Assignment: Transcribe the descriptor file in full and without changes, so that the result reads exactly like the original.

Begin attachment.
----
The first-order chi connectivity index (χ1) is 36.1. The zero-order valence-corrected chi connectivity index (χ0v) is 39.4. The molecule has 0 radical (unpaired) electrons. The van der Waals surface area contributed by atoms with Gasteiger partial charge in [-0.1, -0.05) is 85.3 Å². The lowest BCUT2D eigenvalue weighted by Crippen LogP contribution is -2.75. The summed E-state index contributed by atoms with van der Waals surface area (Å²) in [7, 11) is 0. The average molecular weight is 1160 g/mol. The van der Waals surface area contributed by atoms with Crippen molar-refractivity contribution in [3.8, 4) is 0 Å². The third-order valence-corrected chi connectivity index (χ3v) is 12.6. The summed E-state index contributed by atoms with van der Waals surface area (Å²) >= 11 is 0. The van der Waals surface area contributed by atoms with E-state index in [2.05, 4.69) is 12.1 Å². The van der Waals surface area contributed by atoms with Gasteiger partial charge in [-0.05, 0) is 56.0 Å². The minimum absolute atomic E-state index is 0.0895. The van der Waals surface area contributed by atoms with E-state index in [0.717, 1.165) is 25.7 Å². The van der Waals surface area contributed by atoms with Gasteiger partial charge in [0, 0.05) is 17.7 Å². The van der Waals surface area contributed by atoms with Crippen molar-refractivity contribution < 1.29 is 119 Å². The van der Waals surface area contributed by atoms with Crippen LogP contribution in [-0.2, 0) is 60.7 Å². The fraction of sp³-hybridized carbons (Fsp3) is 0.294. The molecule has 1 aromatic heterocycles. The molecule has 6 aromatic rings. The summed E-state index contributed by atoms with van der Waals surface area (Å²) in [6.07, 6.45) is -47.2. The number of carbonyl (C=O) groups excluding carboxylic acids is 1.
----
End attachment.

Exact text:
The first-order chi connectivity index (χ1) is 36.1. The zero-order valence-corrected chi connectivity index (χ0v) is 39.4. The molecule has 0 radical (unpaired) electrons. The van der Waals surface area contributed by atoms with Gasteiger partial charge in [-0.1, -0.05) is 85.3 Å². The lowest BCUT2D eigenvalue weighted by Crippen LogP contribution is -2.75. The summed E-state index contributed by atoms with van der Waals surface area (Å²) in [7, 11) is 0. The average molecular weight is 1160 g/mol. The van der Waals surface area contributed by atoms with Crippen molar-refractivity contribution in [3.8, 4) is 0 Å². The third-order valence-corrected chi connectivity index (χ3v) is 12.6. The summed E-state index contributed by atoms with van der Waals surface area (Å²) >= 11 is 0. The van der Waals surface area contributed by atoms with E-state index in [2.05, 4.69) is 12.1 Å². The van der Waals surface area contributed by atoms with Gasteiger partial charge in [-0.05, 0) is 56.0 Å². The minimum absolute atomic E-state index is 0.0895. The van der Waals surface area contributed by atoms with E-state index in [0.717, 1.165) is 25.7 Å². The van der Waals surface area contributed by atoms with Gasteiger partial charge in [0, 0.05) is 17.7 Å². The van der Waals surface area contributed by atoms with Crippen molar-refractivity contribution < 1.29 is 119 Å². The van der Waals surface area contributed by atoms with Crippen LogP contribution in [-0.2, 0) is 60.7 Å². The fraction of sp³-hybridized carbons (Fsp3) is 0.294. The molecule has 1 aromatic heterocycles. The molecule has 6 aromatic rings. The summed E-state index contributed by atoms with van der Waals surface area (Å²) in [6.07, 6.45) is -47.2. The number of carbonyl (C=O) groups excluding carboxylic acids is 1.